Cynically I think sometimes this comes down to how much "capital" the person we're making the excuses has. For example if i have a super good friend who is generally lovely and supportive but one day stands me up for dinner because her car broke, even though the breaking car is an excuse it would be totally ok by me and I'd feel bad she had car problems. But if it was a friend who is pretty shitty and always late and runs a beater car that always breaks even though she can afford to fix it she doesn't bother to call to let me know she not coming and i think "oh well she probably ran out of cell phone minutes, and mechanics are a pain and there aren't any pay phones" that would probably get called making excuses.

The bottom line for me is that there are some behaviors which should not be excused and its important to know what those are based on the relationship and the circumstances. But there are other times where understanding where someone is coming from is appropriate and a sign of empathy. So for me its deciding what I will put up with, and where my firm lines are, and then deciding what I'll accept based on the relationship/circumstances.
posted by SpaceWarp13 at 5:48 AM on December 6, 2013 [1 favorite]


To add on to Spacewarp's comment, sometimes we stick up for people we shouldn't because we are invested in them in some way. If this person is totally horrible then, by extension, we are horrible for liking them. We might ask for others to excuse a discretion because this person is "so good at heart" or "has bad circumstances." It's a defensive posture of the herd.

Example: my mom's defense of certain deplorable people in her life (including my father) because she knows how "truly good" they are at heart. I finally got through to her with a step-uncle by saying, "Look, I don't doubt that he means well but what he is saying is objectively horrible and rude and it's not fair to me to tell me not to be upset. Because, I too am 'good at heart' and don't deserve to be treated this way."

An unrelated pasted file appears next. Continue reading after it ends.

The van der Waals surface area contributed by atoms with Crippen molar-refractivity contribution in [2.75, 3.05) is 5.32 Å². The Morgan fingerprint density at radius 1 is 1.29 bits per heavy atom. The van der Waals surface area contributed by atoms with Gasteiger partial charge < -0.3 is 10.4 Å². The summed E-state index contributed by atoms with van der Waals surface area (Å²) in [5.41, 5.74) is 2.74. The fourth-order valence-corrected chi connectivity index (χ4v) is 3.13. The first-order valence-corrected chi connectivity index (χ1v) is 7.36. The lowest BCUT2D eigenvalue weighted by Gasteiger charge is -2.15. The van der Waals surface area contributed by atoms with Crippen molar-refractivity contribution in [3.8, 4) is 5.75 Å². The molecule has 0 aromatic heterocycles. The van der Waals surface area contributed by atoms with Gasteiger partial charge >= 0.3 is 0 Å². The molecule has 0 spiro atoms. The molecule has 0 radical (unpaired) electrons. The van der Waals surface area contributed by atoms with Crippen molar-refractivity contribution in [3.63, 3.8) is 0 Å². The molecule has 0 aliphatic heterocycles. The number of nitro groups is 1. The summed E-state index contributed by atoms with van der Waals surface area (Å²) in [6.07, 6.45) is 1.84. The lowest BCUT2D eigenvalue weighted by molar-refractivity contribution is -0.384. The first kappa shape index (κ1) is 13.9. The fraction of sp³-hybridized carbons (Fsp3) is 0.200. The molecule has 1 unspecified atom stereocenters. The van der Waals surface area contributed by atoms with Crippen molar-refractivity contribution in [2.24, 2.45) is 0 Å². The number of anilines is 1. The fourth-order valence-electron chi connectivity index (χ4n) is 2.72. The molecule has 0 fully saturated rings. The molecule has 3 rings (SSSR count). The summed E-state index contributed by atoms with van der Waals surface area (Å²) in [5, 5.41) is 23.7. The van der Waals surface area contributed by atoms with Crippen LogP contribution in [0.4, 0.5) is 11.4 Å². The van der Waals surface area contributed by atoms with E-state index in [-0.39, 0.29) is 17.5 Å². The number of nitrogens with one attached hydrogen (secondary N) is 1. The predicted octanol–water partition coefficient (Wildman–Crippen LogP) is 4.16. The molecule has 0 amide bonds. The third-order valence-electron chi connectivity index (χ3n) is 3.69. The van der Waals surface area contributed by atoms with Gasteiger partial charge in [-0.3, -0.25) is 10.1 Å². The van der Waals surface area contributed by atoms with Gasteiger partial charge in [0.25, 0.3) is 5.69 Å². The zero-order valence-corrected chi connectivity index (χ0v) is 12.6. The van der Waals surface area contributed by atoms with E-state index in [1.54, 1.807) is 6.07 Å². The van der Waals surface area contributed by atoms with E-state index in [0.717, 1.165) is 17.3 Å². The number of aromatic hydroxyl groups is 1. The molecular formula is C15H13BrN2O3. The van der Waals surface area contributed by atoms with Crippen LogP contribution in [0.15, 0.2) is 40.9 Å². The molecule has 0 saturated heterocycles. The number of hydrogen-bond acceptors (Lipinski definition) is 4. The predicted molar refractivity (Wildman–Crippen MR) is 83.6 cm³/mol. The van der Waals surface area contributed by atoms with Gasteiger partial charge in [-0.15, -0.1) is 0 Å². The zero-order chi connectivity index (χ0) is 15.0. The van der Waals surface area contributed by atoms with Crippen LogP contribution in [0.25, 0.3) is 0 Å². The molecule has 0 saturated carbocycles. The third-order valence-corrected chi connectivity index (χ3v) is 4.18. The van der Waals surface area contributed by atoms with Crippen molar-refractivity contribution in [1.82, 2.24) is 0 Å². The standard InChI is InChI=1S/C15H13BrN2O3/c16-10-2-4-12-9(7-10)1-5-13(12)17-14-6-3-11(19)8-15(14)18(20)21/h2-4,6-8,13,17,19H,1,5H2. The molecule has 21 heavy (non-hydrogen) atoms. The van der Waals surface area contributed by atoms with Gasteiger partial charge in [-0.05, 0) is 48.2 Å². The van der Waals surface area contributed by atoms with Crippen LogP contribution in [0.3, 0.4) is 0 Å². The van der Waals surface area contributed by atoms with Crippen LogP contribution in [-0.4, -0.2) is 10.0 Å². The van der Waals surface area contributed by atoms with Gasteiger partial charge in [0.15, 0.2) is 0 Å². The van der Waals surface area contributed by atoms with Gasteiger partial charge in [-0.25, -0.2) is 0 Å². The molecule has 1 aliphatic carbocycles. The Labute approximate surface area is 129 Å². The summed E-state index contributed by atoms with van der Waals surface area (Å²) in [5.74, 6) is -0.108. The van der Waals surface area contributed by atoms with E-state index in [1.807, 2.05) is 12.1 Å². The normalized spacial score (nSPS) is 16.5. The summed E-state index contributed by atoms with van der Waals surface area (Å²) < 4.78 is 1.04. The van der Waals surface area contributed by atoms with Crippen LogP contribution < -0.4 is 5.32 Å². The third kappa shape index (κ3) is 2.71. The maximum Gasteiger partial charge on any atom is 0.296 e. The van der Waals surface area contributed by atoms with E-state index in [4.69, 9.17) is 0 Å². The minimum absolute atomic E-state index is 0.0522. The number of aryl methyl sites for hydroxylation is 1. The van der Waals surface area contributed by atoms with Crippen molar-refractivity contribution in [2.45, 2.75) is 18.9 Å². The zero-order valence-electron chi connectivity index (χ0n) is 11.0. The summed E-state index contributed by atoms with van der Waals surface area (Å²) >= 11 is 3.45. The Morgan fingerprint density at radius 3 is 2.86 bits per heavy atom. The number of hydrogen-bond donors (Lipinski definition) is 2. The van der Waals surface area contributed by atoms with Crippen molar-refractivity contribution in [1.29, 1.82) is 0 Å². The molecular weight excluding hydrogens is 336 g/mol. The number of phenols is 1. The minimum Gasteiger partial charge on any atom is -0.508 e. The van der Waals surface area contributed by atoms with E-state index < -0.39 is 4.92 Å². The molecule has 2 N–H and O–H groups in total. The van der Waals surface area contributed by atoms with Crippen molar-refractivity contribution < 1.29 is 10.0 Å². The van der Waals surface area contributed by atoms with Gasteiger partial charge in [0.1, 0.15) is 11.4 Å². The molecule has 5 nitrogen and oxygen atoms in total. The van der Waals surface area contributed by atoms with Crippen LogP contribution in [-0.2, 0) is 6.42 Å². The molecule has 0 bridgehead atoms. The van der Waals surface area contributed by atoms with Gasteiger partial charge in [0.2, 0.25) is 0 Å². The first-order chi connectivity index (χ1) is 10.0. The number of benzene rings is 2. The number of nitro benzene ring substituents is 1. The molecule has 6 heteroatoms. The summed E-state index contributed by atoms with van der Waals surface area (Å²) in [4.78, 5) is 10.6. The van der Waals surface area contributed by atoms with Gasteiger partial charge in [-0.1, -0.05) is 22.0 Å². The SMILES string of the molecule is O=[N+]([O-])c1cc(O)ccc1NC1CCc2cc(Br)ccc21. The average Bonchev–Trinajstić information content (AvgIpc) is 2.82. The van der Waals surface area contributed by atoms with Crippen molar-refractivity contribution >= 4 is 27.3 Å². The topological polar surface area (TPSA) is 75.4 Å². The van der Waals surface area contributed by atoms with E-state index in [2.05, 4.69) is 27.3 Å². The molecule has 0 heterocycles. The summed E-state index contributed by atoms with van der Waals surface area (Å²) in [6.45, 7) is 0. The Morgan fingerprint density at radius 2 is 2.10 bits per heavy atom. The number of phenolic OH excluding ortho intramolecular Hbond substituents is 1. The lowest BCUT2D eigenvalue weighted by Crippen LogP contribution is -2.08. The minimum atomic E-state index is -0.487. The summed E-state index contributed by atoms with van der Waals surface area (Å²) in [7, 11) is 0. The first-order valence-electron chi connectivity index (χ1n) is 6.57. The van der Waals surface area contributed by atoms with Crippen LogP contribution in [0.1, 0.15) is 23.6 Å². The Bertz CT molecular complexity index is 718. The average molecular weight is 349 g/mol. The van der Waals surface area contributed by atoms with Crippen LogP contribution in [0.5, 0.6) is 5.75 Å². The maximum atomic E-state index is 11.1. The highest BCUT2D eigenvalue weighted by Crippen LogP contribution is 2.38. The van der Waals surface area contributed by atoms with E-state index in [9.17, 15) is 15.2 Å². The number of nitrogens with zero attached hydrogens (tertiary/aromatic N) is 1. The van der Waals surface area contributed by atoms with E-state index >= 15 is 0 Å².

But, we make concessions for people for all kinds of reasons which may or may not appear rational. And one person's "let it pass" is another's hill to die on. You don't have to accept their rationale.
posted by amanda at 6:00 AM on December 6, 2013 [5 favorites]


Making excuses and understanding where someone is coming from are both explanations of people's behaviour but with subtle shadings of meaning. Making excuses is associated with minimising harm to an extent, there's a suggestion of forgiveness and it not being so bad. This is regardless of the actual harm caused. Understanding where someone is coming from is about seeing someone's point of view whilst still having your own viewpoint. It has an inherent unspoken "but I think differently". If harm happens, it is not dismissed but recognised. I see making excuses as sweeping something out of the way, whereas understanding where someone is coming from is about a public acknowledgement of healthy disagreement.
posted by eyeofthetiger at 6:15 AM on December 6, 2013 [2 favorites]


I totally agree with Puppet McSockerson, and the way The Underpants Monster has summarized that. I'd also add:
Total lack of empathy: You did X because of Y - and frankly Y is beside the point, because my problem is with X.